A couple of weeks back, Twitter revealed, via it's Developer Forum, that it's planning to switch off share counts as part of a change to its widely used tweet and follow buttons. Tweet and follow buttons are used by many web publishers, including Social Media Today, with the share counts used as an indicative measure of popularity - it obviously has no bearing on the content quality itself, but many do use the tweet count figure to get a read on how that piece of content has been received - a social-proof factor, to some degree.
The announcement that Twitter is looking to switch off share counts has sparked much discussion, with industry giants like Jay Baer even weighing in, questioning why the micro-blog giant would do such a thing. Getting a sense of the community angst, Twitter has today released a new blog post explaining the logic behind why they're removing share counts from tweet buttons - and while their reasoning makes sense, it's probably not going to appease anyone fretting over the removal of their tweet numbers.
In a blog post titled 'Hard Decisions for a Sustainable Platform', Twitter has provided several, technical reason why they're moving away from displaying share counts on tweet buttons.
"One of our goals is to build a predictable, dependable platform for you to build your websites, apps, and businesses. We also want to ensure that the products we build are supported by Twitter Engineering. As a result, we design for longevity in order to limit any questions about deprecating APIs. Like you, we have finite engineering resources, which requires us to make choices about which products and public APIs we invest in."
This flags the main reason for the change, that Twitter is moving away from their 'Cassandra' system to 'Manhattan' - a "real-time, multi-tenant distributed database for Twitter scale". The mechanism through which Twitter currently counts tweet shares is through Cassandra, so as part of the migration to Manhattan, it's impossible to keep offering tweet counts, at least not without considerable costs in re-building the system. And while that explanation is quite technical - most of us have no idea how the actual systems work in this regard - Twitter does offer a few other reasons as to why tweet counts have been deemed expendable, and will be cut off as a result.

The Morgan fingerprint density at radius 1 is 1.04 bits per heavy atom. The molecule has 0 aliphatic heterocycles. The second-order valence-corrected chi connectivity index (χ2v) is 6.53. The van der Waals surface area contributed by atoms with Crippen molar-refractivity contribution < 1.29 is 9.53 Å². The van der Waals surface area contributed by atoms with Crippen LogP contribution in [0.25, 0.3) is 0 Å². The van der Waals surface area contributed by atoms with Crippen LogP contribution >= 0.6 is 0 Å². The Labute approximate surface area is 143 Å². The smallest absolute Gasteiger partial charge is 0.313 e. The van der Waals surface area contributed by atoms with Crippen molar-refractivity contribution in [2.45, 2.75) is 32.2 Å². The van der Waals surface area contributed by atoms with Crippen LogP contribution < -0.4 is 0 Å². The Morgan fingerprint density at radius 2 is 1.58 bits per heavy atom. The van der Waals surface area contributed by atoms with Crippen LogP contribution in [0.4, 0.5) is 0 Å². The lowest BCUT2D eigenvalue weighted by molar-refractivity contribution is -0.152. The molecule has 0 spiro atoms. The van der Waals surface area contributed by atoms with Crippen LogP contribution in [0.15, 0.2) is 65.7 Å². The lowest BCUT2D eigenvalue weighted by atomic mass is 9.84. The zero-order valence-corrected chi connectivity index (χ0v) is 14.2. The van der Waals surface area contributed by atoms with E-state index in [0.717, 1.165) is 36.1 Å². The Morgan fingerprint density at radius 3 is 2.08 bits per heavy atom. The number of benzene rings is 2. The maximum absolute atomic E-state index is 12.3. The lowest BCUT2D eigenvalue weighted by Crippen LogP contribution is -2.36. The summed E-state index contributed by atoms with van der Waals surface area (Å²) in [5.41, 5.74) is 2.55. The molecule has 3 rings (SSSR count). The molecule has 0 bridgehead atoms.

Noting, specifically, the planned changes to the tweet button, Twitter says:
"The Tweet button counts the number of Tweets that have been Tweeted with the exact URL specified in the button. This count does not reflect the impact on Twitter of conversation about your content - it doesn't count replies, quote Tweets, variants of your URLs, nor does it reflect the fact that some people Tweeting these URLs might have many more followers than others."
So what Twitter's saying, in effect, is that the tweet button isn't really reflective of performance anyway, so its relevance is questionable. Twitter goes on to note that the tweet count has never existed as part of their API endpoints and that most share buttons provided by other social networks don't include counts either.
Of course, the other, logical, reason as to why Twitter might be removing share counts, suggested by several commentators (including myself), is that Twitter may be looking to increase the value of their data. In the original post announcing the change on the Twitter Developers Forum, it's noted that accurate share counts will remain available through Twitter's official data provider, Gnip. While Gnip's prices are not readily available on the website, the service reportedly costs between $300 to $4000 per month, depending on what level of data access you require. By removing free access to such info, Twitter would effectively be forcing publishers to pay in order to keep using tweet counts as an indicative measure.
The other motivation, as noted by Jay Baer, could be to push more users to access Twitter Analytics to gain insights into how their content is being shared on the platform - and once there, Twitter can also prompt users to advertise on the platform, highlighting relevant tweets and opportunities among their audience.
Whatever the true motivation is, we can't know, but Twitter's explanation does provide some additional context behind their decision, which may or may not help users better understand or accept the change.
Worth noting too, the change to Twitter buttons was originally slated for this month - it'll now go ahead on November 20th, 2015.